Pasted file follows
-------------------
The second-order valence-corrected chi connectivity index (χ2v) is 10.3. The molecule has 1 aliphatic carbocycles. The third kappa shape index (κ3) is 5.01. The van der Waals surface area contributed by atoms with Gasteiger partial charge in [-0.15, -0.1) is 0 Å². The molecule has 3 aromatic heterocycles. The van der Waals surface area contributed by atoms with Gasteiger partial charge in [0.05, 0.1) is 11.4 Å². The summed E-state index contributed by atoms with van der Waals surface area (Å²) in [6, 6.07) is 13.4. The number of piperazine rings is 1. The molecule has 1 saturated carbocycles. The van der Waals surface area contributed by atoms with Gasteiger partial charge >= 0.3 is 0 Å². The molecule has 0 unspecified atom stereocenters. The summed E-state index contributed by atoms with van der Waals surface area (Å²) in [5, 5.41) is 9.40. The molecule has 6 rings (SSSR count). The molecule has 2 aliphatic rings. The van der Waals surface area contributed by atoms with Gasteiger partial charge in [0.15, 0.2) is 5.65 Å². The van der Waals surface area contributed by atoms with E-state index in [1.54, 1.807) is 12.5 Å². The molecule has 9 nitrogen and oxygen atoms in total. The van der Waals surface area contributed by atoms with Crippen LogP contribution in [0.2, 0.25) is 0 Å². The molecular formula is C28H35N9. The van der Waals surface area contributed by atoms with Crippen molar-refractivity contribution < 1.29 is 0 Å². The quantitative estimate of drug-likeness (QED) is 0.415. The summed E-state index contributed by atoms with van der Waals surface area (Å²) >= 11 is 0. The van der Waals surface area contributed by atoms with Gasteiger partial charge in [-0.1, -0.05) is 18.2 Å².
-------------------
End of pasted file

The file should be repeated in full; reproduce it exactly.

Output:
The second-order valence-corrected chi connectivity index (χ2v) is 10.3. The molecule has 1 aliphatic carbocycles. The third kappa shape index (κ3) is 5.01. The van der Waals surface area contributed by atoms with Gasteiger partial charge in [-0.15, -0.1) is 0 Å². The molecule has 3 aromatic heterocycles. The van der Waals surface area contributed by atoms with Gasteiger partial charge in [0.05, 0.1) is 11.4 Å². The summed E-state index contributed by atoms with van der Waals surface area (Å²) in [6, 6.07) is 13.4. The number of piperazine rings is 1. The molecule has 1 saturated carbocycles. The van der Waals surface area contributed by atoms with Gasteiger partial charge >= 0.3 is 0 Å². The molecule has 0 unspecified atom stereocenters. The summed E-state index contributed by atoms with van der Waals surface area (Å²) in [5, 5.41) is 9.40. The molecule has 6 rings (SSSR count). The molecule has 2 aliphatic rings. The van der Waals surface area contributed by atoms with Gasteiger partial charge in [0.15, 0.2) is 5.65 Å². The van der Waals surface area contributed by atoms with E-state index in [1.54, 1.807) is 12.5 Å². The molecule has 9 nitrogen and oxygen atoms in total. The van der Waals surface area contributed by atoms with Crippen LogP contribution in [0.2, 0.25) is 0 Å². The molecular formula is C28H35N9. The van der Waals surface area contributed by atoms with Crippen molar-refractivity contribution < 1.29 is 0 Å². The quantitative estimate of drug-likeness (QED) is 0.415. The summed E-state index contributed by atoms with van der Waals surface area (Å²) >= 11 is 0. The van der Waals surface area contributed by atoms with Gasteiger partial charge in [-0.1, -0.05) is 18.2 Å².